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Victims, Relatives To Witness Sniper Execution

5:58 AM, Nov 5, 2009   |    comments
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RICHMOND, Va. (AP) -- Some ache for revenge, others simply for justice. There is frustration, too, and defiance.

For those wounded by the DC snipers and for the relatives of those killed, the emotions leading up to the execution of the mastermind behind the 2002 attacks vary as widely as those who found themselves in the cross hairs.

John Allen Muhammad, 48, is set to die by injection in a Virginia prison Nov. 10, seven years after he and his teenage accomplice terrorized the area in and around the nation's capital for three weeks.

Some family members can't wait to see Muhammad take his final breath. Others plan to make the trip to Virginia but never step foot on prison grounds.

And there are those who plan to spend the night at home with their families, satisfied that Muhammad is paying for what he's done but indifferent as to how it will happen.
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For Nelson M. Rivera and Marion Lewis, watching Muhammad's execution will be the closest they will ever come to revenge.

"I feel like it's going to be the last chapter of this book and I want to see what his expression on his face is. And I want to see if he says anything," the 38-year-old Rivera said. "I want to see his face and see how he likes that -- confronting his death."

Lori Ann Lewis-Rivera, who was Rivera's wife and Lewis' daughter, was killed as she vacuumed her van at a Kensington, Md., gas station.

Rivera, a Honduran immigrant who recently became a U.S. citizen, has remarried and had two more children since Lori was killed, leaving behind a 2-year-old daughter, Jocelin. He now works as a public-schools groundskeeper in the suburbs of Sacramento, Calif.

Still, "there is not one day I don't remember what happened and I don't remember my wife. This is going to be with me the rest of my life," Rivera said.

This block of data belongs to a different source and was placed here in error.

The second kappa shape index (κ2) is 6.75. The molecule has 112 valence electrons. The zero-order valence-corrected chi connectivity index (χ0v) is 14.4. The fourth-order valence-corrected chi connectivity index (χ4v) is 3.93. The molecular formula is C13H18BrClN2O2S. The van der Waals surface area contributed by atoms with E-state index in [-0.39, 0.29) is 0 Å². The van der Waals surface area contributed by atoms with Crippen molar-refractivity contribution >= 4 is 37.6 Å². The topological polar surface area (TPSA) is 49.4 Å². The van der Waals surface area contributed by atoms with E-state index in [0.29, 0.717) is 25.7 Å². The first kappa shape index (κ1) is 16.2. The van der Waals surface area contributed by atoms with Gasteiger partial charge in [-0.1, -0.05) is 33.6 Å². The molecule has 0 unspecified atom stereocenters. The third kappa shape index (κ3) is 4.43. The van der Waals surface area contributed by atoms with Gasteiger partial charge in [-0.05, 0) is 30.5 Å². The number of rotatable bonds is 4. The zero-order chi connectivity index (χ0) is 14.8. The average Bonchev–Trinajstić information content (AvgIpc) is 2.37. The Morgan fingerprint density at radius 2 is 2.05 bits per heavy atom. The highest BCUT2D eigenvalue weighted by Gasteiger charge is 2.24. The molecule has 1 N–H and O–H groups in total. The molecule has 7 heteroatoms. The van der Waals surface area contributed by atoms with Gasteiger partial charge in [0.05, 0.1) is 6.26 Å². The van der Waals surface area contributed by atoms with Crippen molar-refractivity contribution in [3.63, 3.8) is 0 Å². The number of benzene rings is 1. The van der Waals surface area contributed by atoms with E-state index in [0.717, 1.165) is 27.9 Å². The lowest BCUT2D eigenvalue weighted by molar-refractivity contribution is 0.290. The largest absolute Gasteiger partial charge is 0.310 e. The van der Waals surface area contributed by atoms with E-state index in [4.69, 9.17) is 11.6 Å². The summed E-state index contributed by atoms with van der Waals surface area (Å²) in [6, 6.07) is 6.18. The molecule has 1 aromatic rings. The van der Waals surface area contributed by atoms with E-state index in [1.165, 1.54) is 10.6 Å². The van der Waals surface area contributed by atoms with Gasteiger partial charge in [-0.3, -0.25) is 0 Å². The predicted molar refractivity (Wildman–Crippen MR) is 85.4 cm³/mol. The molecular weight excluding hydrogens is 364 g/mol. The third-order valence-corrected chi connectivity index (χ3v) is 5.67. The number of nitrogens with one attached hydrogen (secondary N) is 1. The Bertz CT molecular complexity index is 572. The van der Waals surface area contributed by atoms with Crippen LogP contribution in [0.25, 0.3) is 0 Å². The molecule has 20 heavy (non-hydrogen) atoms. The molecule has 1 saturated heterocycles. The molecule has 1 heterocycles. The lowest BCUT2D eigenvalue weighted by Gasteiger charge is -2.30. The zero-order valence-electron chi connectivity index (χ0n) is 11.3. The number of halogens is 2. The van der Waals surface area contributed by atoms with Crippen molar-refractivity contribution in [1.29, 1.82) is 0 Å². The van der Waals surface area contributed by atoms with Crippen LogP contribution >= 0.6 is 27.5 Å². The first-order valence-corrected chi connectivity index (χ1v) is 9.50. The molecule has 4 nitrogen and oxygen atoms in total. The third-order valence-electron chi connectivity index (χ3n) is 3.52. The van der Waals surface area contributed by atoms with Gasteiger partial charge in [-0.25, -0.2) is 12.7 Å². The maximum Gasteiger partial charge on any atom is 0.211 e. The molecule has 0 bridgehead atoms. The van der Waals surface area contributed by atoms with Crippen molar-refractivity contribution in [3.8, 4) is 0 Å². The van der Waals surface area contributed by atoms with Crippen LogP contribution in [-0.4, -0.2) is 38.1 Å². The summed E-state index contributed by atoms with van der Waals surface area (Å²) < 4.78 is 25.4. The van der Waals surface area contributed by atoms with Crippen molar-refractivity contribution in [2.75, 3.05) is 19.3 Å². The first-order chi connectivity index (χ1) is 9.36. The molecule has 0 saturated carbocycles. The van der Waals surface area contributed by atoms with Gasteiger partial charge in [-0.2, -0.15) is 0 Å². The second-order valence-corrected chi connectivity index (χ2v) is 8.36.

Lewis, 57, a laid-off construction worker, said he would like to tell Muhammad how losing his 25-year-old daughter devastated their family.

"For the hurt, the pain that he's caused my family, I'd like to be his executioner, period," Lewis said.

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Robert Meyers takes some solace in knowing that Muhammad's execution is out of his hands.

He and his wife, Lori, plan to be in the witness booth, but not out of any bloodthirsty lust to watch his brother's killer meet his maker. Rather, he considers it justice being served, a sentence being carried out.

"The reason why this life is going to be taken has everything to do with choices that he made and the process that those choices took him through," said Meyers, 56, of Perkiomenville, Pa.

Executions in Virginia, home of the nation's second-busiest death chamber, usually are intimate affairs observed by a handful of lawyers, prison officials, the mandated six citizen witnesses, a few reporters and family members.

But the sheer number of victims -- 10 killed and three injured in and around the nation's capital alone -- has the state scrambling to accommodate all the people entitled to watch. Corrections officials are tightlipped about the arrangements, though relatives say each victim's family was offered two spots in the roughly 10-by-10 witness booth.